U.S. President George W. Bush said Sunday that 4,600 additional troops he is sending to Iraq above an increase announced in January are slated for support roles only, and urged Congress to approve funding for the war "without any strings attached."
Bush said in January after an extensive review that 21,500 additional American soldiers would be sent to Iraq to help calm Baghdad and the troubled Anbar Province.
"Those combat troops are going to need, you know, some support, and that's what the American people are seeing in terms of Iraq — the support troops necessary to help the reinforcements do their job," Bush said at a news conference here with Colombian President Alvaro Uribe.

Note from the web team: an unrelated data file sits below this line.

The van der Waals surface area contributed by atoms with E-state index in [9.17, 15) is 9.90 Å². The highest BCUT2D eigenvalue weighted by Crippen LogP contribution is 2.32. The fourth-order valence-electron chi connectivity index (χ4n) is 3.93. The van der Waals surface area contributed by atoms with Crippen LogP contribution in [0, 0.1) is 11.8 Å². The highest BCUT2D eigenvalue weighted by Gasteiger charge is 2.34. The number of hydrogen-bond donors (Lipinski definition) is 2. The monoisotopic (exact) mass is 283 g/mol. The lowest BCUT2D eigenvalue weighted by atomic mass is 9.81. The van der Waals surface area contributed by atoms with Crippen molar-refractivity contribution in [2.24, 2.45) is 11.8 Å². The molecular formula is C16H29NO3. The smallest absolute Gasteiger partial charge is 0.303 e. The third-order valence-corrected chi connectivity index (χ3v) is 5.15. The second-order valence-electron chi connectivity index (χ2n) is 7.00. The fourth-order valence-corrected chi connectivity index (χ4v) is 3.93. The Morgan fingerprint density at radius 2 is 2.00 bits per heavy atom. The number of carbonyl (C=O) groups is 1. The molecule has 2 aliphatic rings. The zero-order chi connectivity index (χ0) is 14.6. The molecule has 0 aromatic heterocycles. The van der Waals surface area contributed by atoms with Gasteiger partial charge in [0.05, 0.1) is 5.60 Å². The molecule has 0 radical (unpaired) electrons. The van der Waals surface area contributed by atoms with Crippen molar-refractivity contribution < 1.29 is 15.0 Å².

The new announcement, made over the weekend, includes 2,400 combat support troops and 2,200 military police. Gordon England, the deputy defense secretary, told the U.S. Congress last week that the number of support troops needed to support the influx of 21,500 combat troops into Iraq could reach 7,000.
Of the roughly 141,000 U.S. troops in Iraq, about 60,000 are combat forces and the rest are support troops.
Bush asked Congress on Friday for $3.2 billion to pay for the new Iraq troops, as well as for 3,500 new U.S. troops to expand training of local police and army units in Afghanistan.
This revision came as lawmakers opposed to the war have been debating the $93.4 billion in additional defense money he has already requested to finance this year's war operations in Iraq and Afghanistan.
"My hope, of course, is that Congress provides the funding necessary for the combat troops to be able to do their job — without any strings attached," Bush said.